Zimbabwe court rejects bid to delay July 31 election


Zimbabweans turn out in their numbers to vote in the constitutional referendum in Harare on March 16, 2013. Polls opened in Zimbabwe early Saturday for a key referendum on a new constitution that would curb President Robert Mugabe's powers and pave the way for elections later in the year.

Zimbabwe's Constitutional Court rejected on Thursday a series of government appeals to delay a general election set for July 31.

Both President Robert Mugabe and Prime Minister Morgan Tsvangirai, who have been in a fractious coalition government since 2008, had requested the postponement, saying the country needed more time to prepare for a free and fair election.

Chief Justice Godfrey Chidyausiku did not give detailed reasons for the court's unanimous rejection of the requests.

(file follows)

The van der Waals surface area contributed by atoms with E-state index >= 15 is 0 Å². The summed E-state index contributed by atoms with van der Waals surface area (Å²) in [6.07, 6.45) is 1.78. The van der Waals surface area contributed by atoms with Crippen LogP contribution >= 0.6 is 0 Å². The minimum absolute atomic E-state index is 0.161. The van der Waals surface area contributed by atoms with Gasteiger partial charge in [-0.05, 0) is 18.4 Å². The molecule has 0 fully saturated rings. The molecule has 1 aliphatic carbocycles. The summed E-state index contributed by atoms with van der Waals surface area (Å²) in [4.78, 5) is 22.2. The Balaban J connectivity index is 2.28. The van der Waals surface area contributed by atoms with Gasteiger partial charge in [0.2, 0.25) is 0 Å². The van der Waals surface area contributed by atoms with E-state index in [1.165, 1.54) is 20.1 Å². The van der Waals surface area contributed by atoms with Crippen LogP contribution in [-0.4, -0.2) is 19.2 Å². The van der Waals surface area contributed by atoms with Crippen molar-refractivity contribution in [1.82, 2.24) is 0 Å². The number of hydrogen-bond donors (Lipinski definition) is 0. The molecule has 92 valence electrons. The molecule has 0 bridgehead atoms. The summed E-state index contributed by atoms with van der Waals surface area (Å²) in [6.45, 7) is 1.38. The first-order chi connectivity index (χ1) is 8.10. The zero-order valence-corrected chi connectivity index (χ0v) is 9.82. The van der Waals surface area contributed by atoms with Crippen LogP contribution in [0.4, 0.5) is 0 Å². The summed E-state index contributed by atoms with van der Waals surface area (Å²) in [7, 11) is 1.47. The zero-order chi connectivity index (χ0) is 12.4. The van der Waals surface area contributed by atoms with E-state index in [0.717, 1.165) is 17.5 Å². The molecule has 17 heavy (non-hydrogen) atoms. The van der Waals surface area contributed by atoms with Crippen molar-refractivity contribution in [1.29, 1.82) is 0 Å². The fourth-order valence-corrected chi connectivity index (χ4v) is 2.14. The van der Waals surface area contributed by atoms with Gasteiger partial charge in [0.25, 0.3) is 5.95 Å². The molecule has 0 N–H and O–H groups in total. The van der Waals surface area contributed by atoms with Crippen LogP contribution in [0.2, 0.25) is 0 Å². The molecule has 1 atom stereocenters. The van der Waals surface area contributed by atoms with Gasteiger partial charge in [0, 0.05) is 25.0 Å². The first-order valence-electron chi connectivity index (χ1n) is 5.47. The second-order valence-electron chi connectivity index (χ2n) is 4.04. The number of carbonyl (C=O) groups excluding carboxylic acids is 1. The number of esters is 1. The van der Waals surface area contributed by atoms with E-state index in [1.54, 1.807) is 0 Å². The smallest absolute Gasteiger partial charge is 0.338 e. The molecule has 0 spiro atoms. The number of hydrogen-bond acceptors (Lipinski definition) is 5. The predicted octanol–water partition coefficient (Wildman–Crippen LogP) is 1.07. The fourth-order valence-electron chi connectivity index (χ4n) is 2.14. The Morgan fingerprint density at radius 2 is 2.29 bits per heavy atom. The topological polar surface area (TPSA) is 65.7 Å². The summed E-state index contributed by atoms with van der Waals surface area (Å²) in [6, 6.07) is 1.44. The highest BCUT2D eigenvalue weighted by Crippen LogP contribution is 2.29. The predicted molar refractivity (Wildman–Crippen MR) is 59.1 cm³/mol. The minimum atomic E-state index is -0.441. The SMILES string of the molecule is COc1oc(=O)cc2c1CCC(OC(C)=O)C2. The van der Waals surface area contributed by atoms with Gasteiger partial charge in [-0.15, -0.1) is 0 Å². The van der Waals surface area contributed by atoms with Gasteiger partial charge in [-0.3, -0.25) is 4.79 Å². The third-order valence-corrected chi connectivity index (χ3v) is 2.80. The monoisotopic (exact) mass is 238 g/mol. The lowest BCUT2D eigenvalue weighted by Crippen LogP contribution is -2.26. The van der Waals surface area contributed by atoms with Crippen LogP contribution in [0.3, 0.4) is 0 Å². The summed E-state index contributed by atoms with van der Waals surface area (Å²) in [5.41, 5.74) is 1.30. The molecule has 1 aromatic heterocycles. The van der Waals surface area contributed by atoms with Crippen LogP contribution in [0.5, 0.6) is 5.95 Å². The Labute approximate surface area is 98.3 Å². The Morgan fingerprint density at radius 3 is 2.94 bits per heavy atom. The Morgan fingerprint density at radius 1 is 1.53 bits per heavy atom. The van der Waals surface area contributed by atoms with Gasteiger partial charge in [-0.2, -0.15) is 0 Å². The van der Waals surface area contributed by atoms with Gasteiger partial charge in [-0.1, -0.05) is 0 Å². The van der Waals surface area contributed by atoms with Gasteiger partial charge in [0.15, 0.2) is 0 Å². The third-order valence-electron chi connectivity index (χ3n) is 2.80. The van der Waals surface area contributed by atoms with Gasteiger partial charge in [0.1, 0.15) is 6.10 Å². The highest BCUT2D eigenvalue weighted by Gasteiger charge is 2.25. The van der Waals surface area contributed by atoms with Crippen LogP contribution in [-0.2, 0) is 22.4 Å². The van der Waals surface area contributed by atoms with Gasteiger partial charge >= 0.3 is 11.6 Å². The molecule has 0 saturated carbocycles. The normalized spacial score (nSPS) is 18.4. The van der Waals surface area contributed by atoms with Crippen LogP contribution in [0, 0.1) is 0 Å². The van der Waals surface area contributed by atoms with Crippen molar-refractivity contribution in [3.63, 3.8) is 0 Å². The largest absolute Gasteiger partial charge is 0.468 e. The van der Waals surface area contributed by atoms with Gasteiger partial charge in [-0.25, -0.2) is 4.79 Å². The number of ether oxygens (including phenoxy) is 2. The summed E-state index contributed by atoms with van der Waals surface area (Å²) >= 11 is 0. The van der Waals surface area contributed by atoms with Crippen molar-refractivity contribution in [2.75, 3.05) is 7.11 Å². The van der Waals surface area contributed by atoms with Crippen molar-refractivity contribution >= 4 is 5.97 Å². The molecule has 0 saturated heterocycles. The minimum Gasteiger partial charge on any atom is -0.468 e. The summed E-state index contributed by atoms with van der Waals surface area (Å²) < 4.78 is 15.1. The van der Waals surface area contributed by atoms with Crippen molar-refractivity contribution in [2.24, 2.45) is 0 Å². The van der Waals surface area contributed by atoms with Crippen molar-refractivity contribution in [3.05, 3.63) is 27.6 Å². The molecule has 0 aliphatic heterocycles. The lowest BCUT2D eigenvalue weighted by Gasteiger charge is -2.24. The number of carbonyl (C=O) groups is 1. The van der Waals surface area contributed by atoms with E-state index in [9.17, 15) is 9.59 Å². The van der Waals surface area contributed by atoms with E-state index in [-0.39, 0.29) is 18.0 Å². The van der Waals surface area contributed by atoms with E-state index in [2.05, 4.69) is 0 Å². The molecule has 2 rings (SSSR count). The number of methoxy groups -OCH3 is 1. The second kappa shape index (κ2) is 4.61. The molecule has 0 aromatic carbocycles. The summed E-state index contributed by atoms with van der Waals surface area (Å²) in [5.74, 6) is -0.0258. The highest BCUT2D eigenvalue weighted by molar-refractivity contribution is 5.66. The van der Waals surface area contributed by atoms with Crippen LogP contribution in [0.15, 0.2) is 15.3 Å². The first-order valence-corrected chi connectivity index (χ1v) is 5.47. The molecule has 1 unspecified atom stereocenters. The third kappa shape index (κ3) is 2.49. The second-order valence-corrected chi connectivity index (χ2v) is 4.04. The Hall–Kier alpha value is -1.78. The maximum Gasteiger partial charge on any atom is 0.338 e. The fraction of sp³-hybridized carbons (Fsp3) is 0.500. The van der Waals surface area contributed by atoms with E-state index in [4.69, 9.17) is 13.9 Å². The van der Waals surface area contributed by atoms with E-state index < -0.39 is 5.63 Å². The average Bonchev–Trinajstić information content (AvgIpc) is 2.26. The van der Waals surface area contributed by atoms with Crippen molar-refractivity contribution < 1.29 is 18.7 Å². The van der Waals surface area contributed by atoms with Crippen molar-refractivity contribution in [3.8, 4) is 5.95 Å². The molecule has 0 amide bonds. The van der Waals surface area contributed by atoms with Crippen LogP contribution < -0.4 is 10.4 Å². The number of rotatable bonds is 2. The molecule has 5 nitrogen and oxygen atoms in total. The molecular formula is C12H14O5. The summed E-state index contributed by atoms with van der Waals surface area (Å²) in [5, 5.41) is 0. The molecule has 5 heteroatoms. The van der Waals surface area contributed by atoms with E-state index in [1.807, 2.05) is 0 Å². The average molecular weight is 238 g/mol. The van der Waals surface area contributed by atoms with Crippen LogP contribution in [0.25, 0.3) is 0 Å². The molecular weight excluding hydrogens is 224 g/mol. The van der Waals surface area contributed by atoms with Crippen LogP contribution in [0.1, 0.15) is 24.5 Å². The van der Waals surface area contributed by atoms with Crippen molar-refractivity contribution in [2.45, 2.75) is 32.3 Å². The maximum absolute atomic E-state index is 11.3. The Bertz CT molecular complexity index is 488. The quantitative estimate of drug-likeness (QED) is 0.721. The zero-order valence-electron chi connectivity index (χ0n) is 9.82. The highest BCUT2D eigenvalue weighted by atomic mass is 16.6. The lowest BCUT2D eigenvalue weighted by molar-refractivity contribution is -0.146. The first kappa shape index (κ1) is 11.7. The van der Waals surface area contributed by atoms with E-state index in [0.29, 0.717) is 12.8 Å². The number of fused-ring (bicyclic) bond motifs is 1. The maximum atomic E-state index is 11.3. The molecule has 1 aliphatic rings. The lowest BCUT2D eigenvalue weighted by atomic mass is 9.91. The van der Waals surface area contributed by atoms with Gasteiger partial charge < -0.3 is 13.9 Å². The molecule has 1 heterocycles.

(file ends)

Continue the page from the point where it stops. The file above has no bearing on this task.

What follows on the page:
More from GlobalPost: Zimbabwe court orders elections held by July 31

"For the avoidance of doubt, elections should proceed on the 31st of July in terms of the proclamation by the President of Zimbabwe in compliance with the order of this court," Chidyausiku said.

Tsvangirai's spokesman, Luke Tamborinyoka, said the prime minister had accepted the ruling.

"Since the court has ruled, it means we have to go by that date," he said.

Human Rights Watch reported last month that army soldiers had beaten and abused perceived opponents of Mugabe. The US-based organizations said security forces must be restrained if the next election is to be credible.

Zimbabwe's last presidential election in 2008 was plagued with violence against Tsvangirai supporters. Mugabe's win was rejected and he was forced to form a power-sharing government. The 89-year-old president has ruled Zimbabwe since it gained its independence in 1980.